Courtesy: Part 16

We all looked at City Hall and the parking garage next to it. As seeds of humanity’s destruction went, it was unassuming. Little more than multiple floors of concrete with ornamentation styled to fit in with the buildings from the 1880s that stood around it—sort of.

It was still a big grey box.

I wasn’t sure whether the city owned the parking garage and allowed Grand Lake Parking to run it or whether Grand Lake Parking owned the building and rented the lower floors to the city on some kind of long term lease. Either way, the lower floors connected to City Hall below the ground.

We all hovered there looking at them.

“We’ve got some decisions to make,” Daniel said over the comm. “We’ve got to decide how we’re going to go in. If I remember correctly from Stapledon, Portal needs to see the place that she’s teleporting to, right?”

Over the comm, Brooke said, “That’s right, but a telepathic image from someone else’s head or even a picture will still work.”

Even though I’d known it for years, it still seemed weird to me that she was Guardian’s daughter. She was friendly and I’d never felt like he was.

“Good,” Daniel said, “How much can it change from the picture before there’s a problem?”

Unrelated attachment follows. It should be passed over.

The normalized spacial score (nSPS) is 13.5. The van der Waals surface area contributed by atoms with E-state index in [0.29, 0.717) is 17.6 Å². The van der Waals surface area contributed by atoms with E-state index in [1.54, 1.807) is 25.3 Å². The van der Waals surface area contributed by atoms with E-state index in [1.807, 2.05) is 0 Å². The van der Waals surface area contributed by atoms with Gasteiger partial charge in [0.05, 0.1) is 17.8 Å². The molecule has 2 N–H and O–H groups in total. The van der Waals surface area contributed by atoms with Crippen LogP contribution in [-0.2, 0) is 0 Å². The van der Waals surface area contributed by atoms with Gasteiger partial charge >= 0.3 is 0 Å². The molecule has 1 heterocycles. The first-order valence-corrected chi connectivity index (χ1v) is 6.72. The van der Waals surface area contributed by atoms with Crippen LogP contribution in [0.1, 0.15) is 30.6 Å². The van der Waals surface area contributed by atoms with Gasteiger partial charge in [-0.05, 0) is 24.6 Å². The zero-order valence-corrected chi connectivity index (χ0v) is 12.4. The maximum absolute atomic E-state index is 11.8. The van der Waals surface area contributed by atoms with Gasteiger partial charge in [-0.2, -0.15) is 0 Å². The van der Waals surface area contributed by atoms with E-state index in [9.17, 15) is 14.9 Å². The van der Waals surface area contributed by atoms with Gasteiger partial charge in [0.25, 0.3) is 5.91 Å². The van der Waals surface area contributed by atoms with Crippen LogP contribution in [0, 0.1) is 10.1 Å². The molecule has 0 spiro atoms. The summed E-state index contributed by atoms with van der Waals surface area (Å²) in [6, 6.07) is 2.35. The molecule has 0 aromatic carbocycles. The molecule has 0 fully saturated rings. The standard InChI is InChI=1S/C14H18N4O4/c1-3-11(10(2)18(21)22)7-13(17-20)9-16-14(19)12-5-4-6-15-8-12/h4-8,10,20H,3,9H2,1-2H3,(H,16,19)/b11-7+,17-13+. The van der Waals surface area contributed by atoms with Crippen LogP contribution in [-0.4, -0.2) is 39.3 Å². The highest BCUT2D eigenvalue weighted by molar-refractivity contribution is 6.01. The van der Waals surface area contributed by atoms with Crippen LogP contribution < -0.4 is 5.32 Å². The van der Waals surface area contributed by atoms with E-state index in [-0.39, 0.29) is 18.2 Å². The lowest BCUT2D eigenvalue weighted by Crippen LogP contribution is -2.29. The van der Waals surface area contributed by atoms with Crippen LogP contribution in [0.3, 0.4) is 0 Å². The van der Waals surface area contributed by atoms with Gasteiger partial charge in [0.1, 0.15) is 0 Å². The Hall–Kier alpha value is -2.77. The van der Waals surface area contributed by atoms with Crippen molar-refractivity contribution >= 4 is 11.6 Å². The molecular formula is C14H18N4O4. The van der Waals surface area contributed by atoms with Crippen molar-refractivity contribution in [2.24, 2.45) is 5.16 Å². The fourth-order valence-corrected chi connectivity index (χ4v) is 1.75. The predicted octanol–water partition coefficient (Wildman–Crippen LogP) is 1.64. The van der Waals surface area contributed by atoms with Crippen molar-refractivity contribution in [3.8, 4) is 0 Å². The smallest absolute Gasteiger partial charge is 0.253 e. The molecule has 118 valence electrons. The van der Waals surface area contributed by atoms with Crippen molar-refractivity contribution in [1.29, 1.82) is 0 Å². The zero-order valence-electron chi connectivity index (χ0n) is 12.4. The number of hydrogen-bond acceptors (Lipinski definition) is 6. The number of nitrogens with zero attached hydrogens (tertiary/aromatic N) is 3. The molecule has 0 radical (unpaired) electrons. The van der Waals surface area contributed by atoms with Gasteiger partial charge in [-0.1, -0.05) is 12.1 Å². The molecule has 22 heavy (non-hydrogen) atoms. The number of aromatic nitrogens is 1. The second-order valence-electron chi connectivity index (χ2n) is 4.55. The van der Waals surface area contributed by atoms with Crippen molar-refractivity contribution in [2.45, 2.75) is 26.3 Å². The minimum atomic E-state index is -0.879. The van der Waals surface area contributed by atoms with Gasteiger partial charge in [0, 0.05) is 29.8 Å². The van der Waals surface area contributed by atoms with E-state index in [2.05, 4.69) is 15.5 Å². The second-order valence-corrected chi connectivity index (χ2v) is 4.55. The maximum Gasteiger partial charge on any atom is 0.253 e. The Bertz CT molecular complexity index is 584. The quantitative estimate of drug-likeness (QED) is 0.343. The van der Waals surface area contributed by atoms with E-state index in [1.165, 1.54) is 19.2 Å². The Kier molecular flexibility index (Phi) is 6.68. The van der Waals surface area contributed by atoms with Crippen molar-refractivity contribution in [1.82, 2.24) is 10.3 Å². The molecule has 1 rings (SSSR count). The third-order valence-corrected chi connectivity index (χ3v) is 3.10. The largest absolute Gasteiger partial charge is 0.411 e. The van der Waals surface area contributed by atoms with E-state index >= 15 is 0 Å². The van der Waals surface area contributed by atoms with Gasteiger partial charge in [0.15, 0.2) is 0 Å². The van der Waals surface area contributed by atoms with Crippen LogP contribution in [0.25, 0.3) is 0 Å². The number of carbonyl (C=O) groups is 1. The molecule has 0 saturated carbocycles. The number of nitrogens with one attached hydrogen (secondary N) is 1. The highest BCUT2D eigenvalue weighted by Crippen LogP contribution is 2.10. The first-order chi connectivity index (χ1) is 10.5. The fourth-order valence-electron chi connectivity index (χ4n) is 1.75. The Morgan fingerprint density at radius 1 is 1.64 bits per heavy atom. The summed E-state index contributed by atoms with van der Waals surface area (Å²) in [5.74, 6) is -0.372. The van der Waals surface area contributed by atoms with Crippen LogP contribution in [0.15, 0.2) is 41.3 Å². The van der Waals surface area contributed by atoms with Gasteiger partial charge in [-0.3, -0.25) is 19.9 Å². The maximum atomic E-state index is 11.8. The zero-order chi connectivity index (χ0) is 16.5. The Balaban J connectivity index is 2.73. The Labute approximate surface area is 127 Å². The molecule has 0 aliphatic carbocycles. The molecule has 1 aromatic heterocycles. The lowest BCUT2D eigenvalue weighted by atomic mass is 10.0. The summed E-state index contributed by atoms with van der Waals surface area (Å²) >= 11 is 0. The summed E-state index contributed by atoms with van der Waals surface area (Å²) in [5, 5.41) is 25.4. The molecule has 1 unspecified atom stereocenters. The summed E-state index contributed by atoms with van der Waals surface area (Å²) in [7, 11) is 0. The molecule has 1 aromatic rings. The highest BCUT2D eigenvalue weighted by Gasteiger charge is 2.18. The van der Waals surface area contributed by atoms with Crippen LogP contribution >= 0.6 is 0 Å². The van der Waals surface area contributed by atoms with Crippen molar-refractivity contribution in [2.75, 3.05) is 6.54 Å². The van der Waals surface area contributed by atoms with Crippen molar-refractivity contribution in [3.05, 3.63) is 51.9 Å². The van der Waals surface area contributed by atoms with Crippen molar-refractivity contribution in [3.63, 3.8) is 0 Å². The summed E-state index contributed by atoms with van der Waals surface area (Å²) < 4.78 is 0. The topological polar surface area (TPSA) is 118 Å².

Not giving her a chance to respond, I added, “Do you step into nothingness or someplace that looks similar?”

“Oh,” she said, “it’s not a disaster. If it’s too different, I just can’t connect.”

“Okay,” Daniel said, “a bunch of us have been in City Hall, but it was in senior year of high school—roughly six years ago. I’ve been in the parking garage, but not the lower levels. Would a picture from Blue work?”

Brooke and Izzy both said, “No,” simultaneously and Brooke added, “Sorry. We tried it at Stapledon.”

Over the comm, Cassie said, “Let’s have Portal try someone’s memory of City Hall and if it works, we’re in. If not, your group fights your way in and we portal after you using the picture streaming from your cameras. Simple.”

It was, actually.


It was a little more complicated in that in order to keep everyone in HQ safe, Brooke had to open a portal to somewhere outside the Wizard Council’s wards—which turned out to be completely possible, meaning that if she got infected, the world was screwed.

On the bright side, it also meant that it was no problem to get Alex, Brooke, and Jenny to Haley’s team in the neighborhood near the park.

Haley’s team included not only Adam, but also an army of fairies and a Duke of the Unseelie Court at the moment. So when we looked at their streams, it looked like the cover of an urban fantasy novel.

Next to the park, a portal to Faerie was still open and still shimmering with a green, otherworldly light as winged fairies, goblins, ogres, and elven soldiers on foot and horseback stepped out from somewhere else.

It was a strange mixture of the beautiful and the ugly.

For the record, even though I had names for some of what came through, that wasn’t true of everything. Reptilian things that weren’t dragons walked through with wet, horselike creatures, and dogs with a feral look about them.

Plus, there were shadowy things that were obvious when they weren’t directly in view of the camera, but only wispy when the streaming person looked at them directly.